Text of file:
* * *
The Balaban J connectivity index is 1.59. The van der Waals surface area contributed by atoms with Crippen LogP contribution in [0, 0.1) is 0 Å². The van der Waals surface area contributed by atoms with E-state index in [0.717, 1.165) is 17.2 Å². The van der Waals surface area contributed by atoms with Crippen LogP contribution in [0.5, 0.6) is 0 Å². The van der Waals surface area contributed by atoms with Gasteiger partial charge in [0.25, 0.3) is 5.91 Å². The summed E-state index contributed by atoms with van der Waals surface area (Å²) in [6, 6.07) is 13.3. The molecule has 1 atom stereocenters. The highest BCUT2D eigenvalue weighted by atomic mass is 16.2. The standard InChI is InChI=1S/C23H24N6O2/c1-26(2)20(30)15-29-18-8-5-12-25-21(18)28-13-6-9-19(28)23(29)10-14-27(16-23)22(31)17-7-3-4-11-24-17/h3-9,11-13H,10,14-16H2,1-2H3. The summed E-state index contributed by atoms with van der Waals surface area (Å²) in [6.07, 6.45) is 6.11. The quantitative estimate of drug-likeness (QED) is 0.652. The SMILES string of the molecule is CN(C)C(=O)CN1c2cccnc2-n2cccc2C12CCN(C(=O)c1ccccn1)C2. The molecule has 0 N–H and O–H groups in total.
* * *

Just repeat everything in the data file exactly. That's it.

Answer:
The Balaban J connectivity index is 1.59. The van der Waals surface area contributed by atoms with Crippen LogP contribution in [0, 0.1) is 0 Å². The van der Waals surface area contributed by atoms with E-state index in [0.717, 1.165) is 17.2 Å². The van der Waals surface area contributed by atoms with Crippen LogP contribution in [0.5, 0.6) is 0 Å². The van der Waals surface area contributed by atoms with Gasteiger partial charge in [0.25, 0.3) is 5.91 Å². The summed E-state index contributed by atoms with van der Waals surface area (Å²) in [6, 6.07) is 13.3. The molecule has 1 atom stereocenters. The highest BCUT2D eigenvalue weighted by atomic mass is 16.2. The standard InChI is InChI=1S/C23H24N6O2/c1-26(2)20(30)15-29-18-8-5-12-25-21(18)28-13-6-9-19(28)23(29)10-14-27(16-23)22(31)17-7-3-4-11-24-17/h3-9,11-13H,10,14-16H2,1-2H3. The summed E-state index contributed by atoms with van der Waals surface area (Å²) in [6.07, 6.45) is 6.11. The quantitative estimate of drug-likeness (QED) is 0.652. The SMILES string of the molecule is CN(C)C(=O)CN1c2cccnc2-n2cccc2C12CCN(C(=O)c1ccccn1)C2. The molecule has 0 N–H and O–H groups in total.